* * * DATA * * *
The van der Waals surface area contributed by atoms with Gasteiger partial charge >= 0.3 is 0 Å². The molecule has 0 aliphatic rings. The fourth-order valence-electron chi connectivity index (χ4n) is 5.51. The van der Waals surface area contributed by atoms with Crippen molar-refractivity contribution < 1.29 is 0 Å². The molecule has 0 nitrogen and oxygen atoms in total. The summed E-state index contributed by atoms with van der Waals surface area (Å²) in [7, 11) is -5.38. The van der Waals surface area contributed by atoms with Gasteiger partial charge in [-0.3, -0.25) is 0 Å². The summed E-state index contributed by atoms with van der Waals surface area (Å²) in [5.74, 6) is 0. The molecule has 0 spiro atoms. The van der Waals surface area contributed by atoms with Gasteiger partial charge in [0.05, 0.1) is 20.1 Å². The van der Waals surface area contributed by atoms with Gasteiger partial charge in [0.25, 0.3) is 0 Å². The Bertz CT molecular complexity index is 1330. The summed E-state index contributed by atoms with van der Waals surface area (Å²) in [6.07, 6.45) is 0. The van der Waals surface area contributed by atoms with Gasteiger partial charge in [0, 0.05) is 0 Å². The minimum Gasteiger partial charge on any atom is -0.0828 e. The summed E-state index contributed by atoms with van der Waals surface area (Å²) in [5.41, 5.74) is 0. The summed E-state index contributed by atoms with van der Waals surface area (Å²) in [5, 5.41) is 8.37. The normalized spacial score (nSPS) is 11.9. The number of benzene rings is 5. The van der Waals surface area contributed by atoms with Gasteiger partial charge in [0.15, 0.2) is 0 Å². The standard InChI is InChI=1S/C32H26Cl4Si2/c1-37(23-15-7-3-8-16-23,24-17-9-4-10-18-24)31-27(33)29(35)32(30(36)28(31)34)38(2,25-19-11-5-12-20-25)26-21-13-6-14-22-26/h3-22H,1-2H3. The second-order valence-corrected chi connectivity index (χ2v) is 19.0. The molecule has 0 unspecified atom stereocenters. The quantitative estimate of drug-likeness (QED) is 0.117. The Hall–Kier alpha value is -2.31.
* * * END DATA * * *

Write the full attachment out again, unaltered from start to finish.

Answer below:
The van der Waals surface area contributed by atoms with Gasteiger partial charge >= 0.3 is 0 Å². The molecule has 0 aliphatic rings. The fourth-order valence-electron chi connectivity index (χ4n) is 5.51. The van der Waals surface area contributed by atoms with Crippen molar-refractivity contribution < 1.29 is 0 Å². The molecule has 0 nitrogen and oxygen atoms in total. The summed E-state index contributed by atoms with van der Waals surface area (Å²) in [7, 11) is -5.38. The van der Waals surface area contributed by atoms with Gasteiger partial charge in [-0.3, -0.25) is 0 Å². The summed E-state index contributed by atoms with van der Waals surface area (Å²) in [5.74, 6) is 0. The molecule has 0 spiro atoms. The van der Waals surface area contributed by atoms with Gasteiger partial charge in [0.05, 0.1) is 20.1 Å². The van der Waals surface area contributed by atoms with Gasteiger partial charge in [0.25, 0.3) is 0 Å². The Bertz CT molecular complexity index is 1330. The summed E-state index contributed by atoms with van der Waals surface area (Å²) in [6.07, 6.45) is 0. The van der Waals surface area contributed by atoms with Gasteiger partial charge in [0, 0.05) is 0 Å². The minimum Gasteiger partial charge on any atom is -0.0828 e. The summed E-state index contributed by atoms with van der Waals surface area (Å²) in [5.41, 5.74) is 0. The summed E-state index contributed by atoms with van der Waals surface area (Å²) in [5, 5.41) is 8.37. The normalized spacial score (nSPS) is 11.9. The number of benzene rings is 5. The van der Waals surface area contributed by atoms with Gasteiger partial charge in [0.15, 0.2) is 0 Å². The standard InChI is InChI=1S/C32H26Cl4Si2/c1-37(23-15-7-3-8-16-23,24-17-9-4-10-18-24)31-27(33)29(35)32(30(36)28(31)34)38(2,25-19-11-5-12-20-25)26-21-13-6-14-22-26/h3-22H,1-2H3. The second-order valence-corrected chi connectivity index (χ2v) is 19.0. The molecule has 0 unspecified atom stereocenters. The quantitative estimate of drug-likeness (QED) is 0.117. The Hall–Kier alpha value is -2.31.